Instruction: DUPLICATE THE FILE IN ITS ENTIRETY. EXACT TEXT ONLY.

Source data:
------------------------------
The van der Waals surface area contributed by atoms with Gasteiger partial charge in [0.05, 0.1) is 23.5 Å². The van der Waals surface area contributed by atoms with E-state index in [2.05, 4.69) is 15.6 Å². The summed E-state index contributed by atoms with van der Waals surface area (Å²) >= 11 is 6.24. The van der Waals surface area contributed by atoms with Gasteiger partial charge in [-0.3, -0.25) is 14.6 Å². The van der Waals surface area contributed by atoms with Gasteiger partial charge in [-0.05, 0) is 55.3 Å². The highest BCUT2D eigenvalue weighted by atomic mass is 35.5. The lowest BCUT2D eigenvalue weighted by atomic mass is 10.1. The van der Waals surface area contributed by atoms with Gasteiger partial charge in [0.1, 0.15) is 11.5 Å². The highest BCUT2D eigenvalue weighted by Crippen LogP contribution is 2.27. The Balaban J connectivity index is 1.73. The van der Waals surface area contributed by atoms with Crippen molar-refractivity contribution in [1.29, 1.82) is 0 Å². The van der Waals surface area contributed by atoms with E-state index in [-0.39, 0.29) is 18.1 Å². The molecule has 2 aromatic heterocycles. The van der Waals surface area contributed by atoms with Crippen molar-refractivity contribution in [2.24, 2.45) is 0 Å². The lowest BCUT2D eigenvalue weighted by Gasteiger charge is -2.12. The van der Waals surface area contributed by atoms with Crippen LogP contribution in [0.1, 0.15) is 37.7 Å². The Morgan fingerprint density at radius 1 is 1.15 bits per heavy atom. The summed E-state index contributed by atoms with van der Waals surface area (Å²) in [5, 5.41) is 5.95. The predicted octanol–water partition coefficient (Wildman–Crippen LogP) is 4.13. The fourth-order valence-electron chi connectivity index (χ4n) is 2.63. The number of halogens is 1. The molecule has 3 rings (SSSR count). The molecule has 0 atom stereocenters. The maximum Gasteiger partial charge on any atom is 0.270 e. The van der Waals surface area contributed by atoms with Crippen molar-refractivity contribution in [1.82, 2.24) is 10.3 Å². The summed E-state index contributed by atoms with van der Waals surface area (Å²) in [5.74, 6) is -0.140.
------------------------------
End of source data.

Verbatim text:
The van der Waals surface area contributed by atoms with Gasteiger partial charge in [0.05, 0.1) is 23.5 Å². The van der Waals surface area contributed by atoms with E-state index in [2.05, 4.69) is 15.6 Å². The summed E-state index contributed by atoms with van der Waals surface area (Å²) >= 11 is 6.24. The van der Waals surface area contributed by atoms with Gasteiger partial charge in [-0.3, -0.25) is 14.6 Å². The van der Waals surface area contributed by atoms with Gasteiger partial charge in [-0.05, 0) is 55.3 Å². The highest BCUT2D eigenvalue weighted by atomic mass is 35.5. The lowest BCUT2D eigenvalue weighted by atomic mass is 10.1. The van der Waals surface area contributed by atoms with Gasteiger partial charge in [0.1, 0.15) is 11.5 Å². The highest BCUT2D eigenvalue weighted by Crippen LogP contribution is 2.27. The Balaban J connectivity index is 1.73. The van der Waals surface area contributed by atoms with Crippen molar-refractivity contribution in [1.29, 1.82) is 0 Å². The van der Waals surface area contributed by atoms with E-state index in [-0.39, 0.29) is 18.1 Å². The molecule has 2 aromatic heterocycles. The van der Waals surface area contributed by atoms with Crippen molar-refractivity contribution in [2.24, 2.45) is 0 Å². The lowest BCUT2D eigenvalue weighted by Gasteiger charge is -2.12. The van der Waals surface area contributed by atoms with Crippen LogP contribution in [0.1, 0.15) is 37.7 Å². The Morgan fingerprint density at radius 1 is 1.15 bits per heavy atom. The summed E-state index contributed by atoms with van der Waals surface area (Å²) in [5, 5.41) is 5.95. The predicted octanol–water partition coefficient (Wildman–Crippen LogP) is 4.13. The fourth-order valence-electron chi connectivity index (χ4n) is 2.63. The number of halogens is 1. The molecule has 3 rings (SSSR count). The molecule has 0 atom stereocenters. The maximum Gasteiger partial charge on any atom is 0.270 e. The van der Waals surface area contributed by atoms with Crippen molar-refractivity contribution in [1.82, 2.24) is 10.3 Å². The summed E-state index contributed by atoms with van der Waals surface area (Å²) in [5.74, 6) is -0.140.